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Prepare Now for Dangerously Cold Weather Through Wednesday

(ATLANTA) -- As a wave of arctic air rolls across the United States, Georgia faces two days of bone-chilling temperatures, dangerously cold, below-zero wind chill values, and icy roads. Because the state is not usually prone to winter weather, extreme conditions such as these can cause major problems. Therefore, the Georgia Emergency Management Agency/Homeland Security (GEMA) urges Georgians to prepare now and use extreme caution.

The National Weather Service refers to winter storms as “deceptive killers” because most deaths are indirectly related to the weather. Instead, people die in traffic accidents on icy roads and of hypothermia from prolonged exposure to cold. Also, severe frostbite injuries may result from a brief (20 to 30 minutes), ill-prepared exposure to the single digits to teens temperatures and below zero wind chill factors forecast through Wednesday afternoon.

“With the unusually frigid temperatures we have, it’s important now to stay safe and warm,” said GEMA/Homeland Security Director Charley English. “Bundle up, protect pipes, pets, and livestock, check heaters frequently, and follow official instructions regarding local driving conditions.”

GEMA’s Ready Georgia campaign offers these tips to help residents prepare, plan and stay informed about extreme cold:

Stay Informed about Winter Weather

Listen to NOAA weather radio or monitor broadcast stations, official websites, or download the Ready Georgia app for current information.

Know the symptoms of frostbite and hypothermia.

Frostbite occurs when your body tissue freezes. Your extremities may have a white or pale appearance and may lose feeling. The most susceptible areas of your body are the fingers, toes, earlobes, or the tip of your nose.

Hypothermia occurs when your body temperature falls below 95 degrees. Warning signs include uncontrollable shivering, memory loss, disorientation, incoherence, slurred speech, drowsiness and exhaustion. If you suspect you have frostbite or hypothermia, get medical attention immediately.

Prepare for Extreme Cold

Avoid prolonged exposure to cold. If you must be outdoors, dress properly, limit the time spent in sub-freezing weather.

Dress in layers for insulation and to stay warm. Wearing gloves and a hat will help retain body heat.

Stay dry. Wet clothing and shoes will cause quick heat loss from your body.

Be aware of the dangers of carbon monoxide poisoning when using alternate heat sources. Never use portable generators, camp stoves and grills inside your home or garage; they should only be used outside. Keep them at least 20 feet away from your home's windows, doors and vents.

When using equipment such as space heaters, check to make sure they have been approved for use indoors and are turned on at a safe level away from furniture, carpet or anything else flammable.

People who depend of electricity to operate medical equipment should have alternate arrangements in place in case power is out for an extended period of time.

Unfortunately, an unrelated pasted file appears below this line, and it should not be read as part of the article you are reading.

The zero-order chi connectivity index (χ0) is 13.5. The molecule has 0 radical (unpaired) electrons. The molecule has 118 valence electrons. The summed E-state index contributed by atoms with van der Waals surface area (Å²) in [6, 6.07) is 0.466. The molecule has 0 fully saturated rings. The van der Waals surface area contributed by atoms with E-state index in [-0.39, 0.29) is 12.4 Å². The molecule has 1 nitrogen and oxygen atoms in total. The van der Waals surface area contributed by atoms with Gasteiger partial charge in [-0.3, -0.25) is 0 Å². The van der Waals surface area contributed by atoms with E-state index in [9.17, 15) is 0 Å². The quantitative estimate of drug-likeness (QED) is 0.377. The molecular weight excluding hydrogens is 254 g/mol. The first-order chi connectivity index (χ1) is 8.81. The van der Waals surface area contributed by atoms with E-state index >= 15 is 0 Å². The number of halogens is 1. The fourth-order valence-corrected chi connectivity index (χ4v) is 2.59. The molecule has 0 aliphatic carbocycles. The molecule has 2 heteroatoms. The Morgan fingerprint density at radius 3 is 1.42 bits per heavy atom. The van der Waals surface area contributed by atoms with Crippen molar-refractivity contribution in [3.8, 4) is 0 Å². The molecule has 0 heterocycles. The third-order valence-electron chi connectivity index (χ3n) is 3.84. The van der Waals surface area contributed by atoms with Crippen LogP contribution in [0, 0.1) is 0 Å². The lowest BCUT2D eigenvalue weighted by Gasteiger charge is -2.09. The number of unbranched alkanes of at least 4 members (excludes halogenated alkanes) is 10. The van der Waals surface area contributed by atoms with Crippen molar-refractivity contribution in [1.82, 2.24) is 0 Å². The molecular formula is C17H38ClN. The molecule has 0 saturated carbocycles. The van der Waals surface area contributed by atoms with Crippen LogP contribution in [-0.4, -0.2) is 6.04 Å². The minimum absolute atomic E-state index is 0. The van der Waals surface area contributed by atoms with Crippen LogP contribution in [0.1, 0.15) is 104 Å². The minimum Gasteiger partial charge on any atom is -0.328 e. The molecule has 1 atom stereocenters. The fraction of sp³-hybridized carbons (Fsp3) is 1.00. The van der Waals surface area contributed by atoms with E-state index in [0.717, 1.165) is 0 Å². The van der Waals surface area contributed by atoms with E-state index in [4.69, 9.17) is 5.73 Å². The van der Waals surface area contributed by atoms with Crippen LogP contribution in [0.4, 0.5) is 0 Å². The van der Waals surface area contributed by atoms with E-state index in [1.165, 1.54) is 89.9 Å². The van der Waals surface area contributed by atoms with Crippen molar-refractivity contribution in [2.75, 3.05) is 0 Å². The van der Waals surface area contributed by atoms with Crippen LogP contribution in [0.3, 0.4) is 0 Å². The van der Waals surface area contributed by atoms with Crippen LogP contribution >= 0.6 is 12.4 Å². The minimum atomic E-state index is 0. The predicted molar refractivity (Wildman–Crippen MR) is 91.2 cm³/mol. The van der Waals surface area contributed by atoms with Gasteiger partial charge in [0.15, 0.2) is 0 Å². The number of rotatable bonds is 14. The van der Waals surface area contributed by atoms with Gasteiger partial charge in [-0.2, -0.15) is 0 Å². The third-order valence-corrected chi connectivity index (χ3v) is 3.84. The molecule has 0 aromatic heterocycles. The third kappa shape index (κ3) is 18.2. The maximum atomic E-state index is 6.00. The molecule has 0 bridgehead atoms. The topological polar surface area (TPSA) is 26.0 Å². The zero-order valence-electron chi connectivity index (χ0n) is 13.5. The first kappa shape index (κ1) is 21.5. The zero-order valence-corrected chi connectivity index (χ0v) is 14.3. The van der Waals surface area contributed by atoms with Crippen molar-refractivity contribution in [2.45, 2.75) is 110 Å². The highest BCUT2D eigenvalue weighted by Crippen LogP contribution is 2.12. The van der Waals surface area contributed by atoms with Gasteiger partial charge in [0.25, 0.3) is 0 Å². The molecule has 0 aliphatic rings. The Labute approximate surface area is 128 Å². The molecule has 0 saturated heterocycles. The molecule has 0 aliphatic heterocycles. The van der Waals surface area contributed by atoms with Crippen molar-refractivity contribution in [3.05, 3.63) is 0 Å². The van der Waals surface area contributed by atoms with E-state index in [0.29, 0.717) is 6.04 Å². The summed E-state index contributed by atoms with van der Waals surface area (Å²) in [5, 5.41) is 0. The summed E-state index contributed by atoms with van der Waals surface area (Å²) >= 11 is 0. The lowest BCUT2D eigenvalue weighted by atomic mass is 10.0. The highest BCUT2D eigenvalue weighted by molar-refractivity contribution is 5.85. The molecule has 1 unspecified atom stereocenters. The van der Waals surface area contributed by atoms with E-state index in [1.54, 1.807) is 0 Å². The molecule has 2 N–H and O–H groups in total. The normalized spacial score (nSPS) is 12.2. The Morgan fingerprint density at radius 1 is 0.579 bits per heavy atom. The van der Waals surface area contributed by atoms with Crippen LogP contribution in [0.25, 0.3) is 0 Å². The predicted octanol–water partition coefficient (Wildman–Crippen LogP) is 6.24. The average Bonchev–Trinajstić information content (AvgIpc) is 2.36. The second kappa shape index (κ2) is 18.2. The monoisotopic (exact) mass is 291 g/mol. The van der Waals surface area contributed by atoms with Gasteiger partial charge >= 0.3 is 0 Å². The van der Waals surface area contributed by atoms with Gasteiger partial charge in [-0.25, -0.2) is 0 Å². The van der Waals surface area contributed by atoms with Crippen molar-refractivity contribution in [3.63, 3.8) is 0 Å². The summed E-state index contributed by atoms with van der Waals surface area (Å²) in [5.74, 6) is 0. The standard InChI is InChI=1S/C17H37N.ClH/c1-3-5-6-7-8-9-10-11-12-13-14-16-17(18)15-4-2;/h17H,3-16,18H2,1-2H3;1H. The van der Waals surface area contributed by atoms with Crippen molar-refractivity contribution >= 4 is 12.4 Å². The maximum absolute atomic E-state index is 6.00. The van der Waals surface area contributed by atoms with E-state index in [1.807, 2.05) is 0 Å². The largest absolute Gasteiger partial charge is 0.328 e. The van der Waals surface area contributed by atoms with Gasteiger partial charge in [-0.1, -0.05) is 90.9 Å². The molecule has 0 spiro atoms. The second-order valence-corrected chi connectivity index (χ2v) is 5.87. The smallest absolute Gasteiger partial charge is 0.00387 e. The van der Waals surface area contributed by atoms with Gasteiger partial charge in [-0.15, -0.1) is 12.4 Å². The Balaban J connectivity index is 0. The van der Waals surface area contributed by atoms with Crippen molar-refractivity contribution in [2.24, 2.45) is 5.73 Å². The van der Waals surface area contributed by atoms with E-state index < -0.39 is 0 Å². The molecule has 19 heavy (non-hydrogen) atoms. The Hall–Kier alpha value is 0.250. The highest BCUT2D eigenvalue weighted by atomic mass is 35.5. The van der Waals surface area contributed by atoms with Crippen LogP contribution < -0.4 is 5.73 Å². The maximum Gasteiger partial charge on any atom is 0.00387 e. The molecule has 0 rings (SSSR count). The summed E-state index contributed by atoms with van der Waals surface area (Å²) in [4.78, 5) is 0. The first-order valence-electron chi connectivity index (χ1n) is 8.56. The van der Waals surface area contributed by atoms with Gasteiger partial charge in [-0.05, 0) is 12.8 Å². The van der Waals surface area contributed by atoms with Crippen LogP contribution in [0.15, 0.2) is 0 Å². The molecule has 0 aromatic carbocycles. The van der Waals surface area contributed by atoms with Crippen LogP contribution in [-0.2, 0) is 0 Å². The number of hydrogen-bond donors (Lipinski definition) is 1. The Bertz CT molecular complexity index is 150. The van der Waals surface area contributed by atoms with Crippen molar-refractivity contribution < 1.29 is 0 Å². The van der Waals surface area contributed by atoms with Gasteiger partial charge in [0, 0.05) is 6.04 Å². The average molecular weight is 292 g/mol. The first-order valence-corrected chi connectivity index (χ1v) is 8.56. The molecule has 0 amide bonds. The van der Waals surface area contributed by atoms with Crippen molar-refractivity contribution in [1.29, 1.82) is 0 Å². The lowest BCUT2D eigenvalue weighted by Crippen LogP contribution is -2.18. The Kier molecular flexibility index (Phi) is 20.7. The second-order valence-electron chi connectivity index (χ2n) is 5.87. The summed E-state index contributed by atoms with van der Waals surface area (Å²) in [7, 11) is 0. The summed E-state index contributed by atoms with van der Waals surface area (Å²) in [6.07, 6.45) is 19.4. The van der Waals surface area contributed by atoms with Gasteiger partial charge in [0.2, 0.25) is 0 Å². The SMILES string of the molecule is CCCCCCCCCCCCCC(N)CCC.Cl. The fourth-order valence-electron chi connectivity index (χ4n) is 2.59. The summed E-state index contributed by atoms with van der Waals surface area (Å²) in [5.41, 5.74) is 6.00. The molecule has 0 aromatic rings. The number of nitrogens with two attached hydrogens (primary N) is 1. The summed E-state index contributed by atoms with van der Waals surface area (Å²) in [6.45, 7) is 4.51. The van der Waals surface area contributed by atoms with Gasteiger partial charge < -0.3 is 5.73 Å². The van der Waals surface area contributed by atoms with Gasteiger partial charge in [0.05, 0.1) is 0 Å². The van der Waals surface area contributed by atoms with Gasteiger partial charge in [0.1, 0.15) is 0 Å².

Learn how to keep food safe during a power outage.

Prepare a Ready kit of emergency supplies for your home. Include at least a three-day supply of nonperishable food, water, a flashlight with extra batteries, a NOAA Weather Radio, adequate clothing and blankets to keep you warm, as well as additional supplies for the unique needs of your family, such as medications.

Keep extra Ready kit items in your vehicle. In addition to the basic essentials, consider adding an ice scraper, extra blanket, sand for traction and jumper cables.

Ensure proper home insulation by placing weather stripping around doors and windows, allowing faucets to drip during cold weather to prevent freezing and opening cabinet doors to let heat reach uninsulated pipes under sinks and appliances near exterior walls.

Winterize your vehicle and keep your gas tank at least half full to prevent your fuel line from freezing and check your exhaust system for leaks to avoid carbon monoxide poisoning.

Create a Winter Weather Plan

Stay inside as much as possible. If trapped outside, try to stay dry, cover all body parts, periodically move limbs to keep blood circulating, and, if possible, build a fire.

Winter storms are often accompanied by power outages. Always exercise caution when using alternative light and heating sources.

Use flashlights during power outages instead of candles to prevent the risk of fire, and keep plenty of extra batteries on-hand.

Avoid traveling by car in icy conditions. If you must go out and do get stuck, stay with your car. Leave the overhead lights on when the engine is running so you can be seen.

Plan for pets to come inside and store adequate food and water for them.

Create an emergency communications plan so family members will know who to contact if separated during a storm. Designate at least one out-of-town contact that all family members can call.